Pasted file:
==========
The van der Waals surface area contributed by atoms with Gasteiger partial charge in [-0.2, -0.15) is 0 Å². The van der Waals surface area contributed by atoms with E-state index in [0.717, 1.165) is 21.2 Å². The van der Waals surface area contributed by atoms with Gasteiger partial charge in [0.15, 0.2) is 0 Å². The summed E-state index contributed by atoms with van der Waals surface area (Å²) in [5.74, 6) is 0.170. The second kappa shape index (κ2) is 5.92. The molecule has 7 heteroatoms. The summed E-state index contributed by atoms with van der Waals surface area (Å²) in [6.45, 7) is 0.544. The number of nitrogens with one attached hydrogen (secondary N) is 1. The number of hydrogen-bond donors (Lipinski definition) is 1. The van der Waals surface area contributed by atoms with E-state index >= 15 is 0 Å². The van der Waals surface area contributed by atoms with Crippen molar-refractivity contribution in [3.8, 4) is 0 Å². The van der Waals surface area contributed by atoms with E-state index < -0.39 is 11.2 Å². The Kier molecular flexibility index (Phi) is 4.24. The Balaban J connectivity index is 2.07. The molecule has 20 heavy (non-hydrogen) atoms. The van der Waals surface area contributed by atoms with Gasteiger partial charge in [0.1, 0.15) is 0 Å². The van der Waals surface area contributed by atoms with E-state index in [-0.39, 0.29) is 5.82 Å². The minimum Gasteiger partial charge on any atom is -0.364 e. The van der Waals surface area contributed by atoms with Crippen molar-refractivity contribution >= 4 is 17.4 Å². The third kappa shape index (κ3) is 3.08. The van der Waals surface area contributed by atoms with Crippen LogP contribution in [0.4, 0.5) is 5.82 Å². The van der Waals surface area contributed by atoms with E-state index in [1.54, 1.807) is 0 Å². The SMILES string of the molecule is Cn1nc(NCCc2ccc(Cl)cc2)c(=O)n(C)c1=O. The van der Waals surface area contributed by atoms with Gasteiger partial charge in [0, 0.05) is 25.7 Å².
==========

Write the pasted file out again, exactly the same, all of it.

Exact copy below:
The van der Waals surface area contributed by atoms with Gasteiger partial charge in [-0.2, -0.15) is 0 Å². The van der Waals surface area contributed by atoms with E-state index in [0.717, 1.165) is 21.2 Å². The van der Waals surface area contributed by atoms with Gasteiger partial charge in [0.15, 0.2) is 0 Å². The summed E-state index contributed by atoms with van der Waals surface area (Å²) in [5.74, 6) is 0.170. The second kappa shape index (κ2) is 5.92. The molecule has 7 heteroatoms. The summed E-state index contributed by atoms with van der Waals surface area (Å²) in [6.45, 7) is 0.544. The number of nitrogens with one attached hydrogen (secondary N) is 1. The number of hydrogen-bond donors (Lipinski definition) is 1. The van der Waals surface area contributed by atoms with E-state index >= 15 is 0 Å². The van der Waals surface area contributed by atoms with Crippen molar-refractivity contribution in [3.8, 4) is 0 Å². The van der Waals surface area contributed by atoms with E-state index < -0.39 is 11.2 Å². The Kier molecular flexibility index (Phi) is 4.24. The Balaban J connectivity index is 2.07. The molecule has 20 heavy (non-hydrogen) atoms. The van der Waals surface area contributed by atoms with Gasteiger partial charge in [0.1, 0.15) is 0 Å². The van der Waals surface area contributed by atoms with E-state index in [-0.39, 0.29) is 5.82 Å². The minimum Gasteiger partial charge on any atom is -0.364 e. The van der Waals surface area contributed by atoms with Crippen molar-refractivity contribution >= 4 is 17.4 Å². The third kappa shape index (κ3) is 3.08. The van der Waals surface area contributed by atoms with Crippen LogP contribution in [0.4, 0.5) is 5.82 Å². The van der Waals surface area contributed by atoms with E-state index in [1.54, 1.807) is 0 Å². The SMILES string of the molecule is Cn1nc(NCCc2ccc(Cl)cc2)c(=O)n(C)c1=O. The van der Waals surface area contributed by atoms with Gasteiger partial charge in [0, 0.05) is 25.7 Å².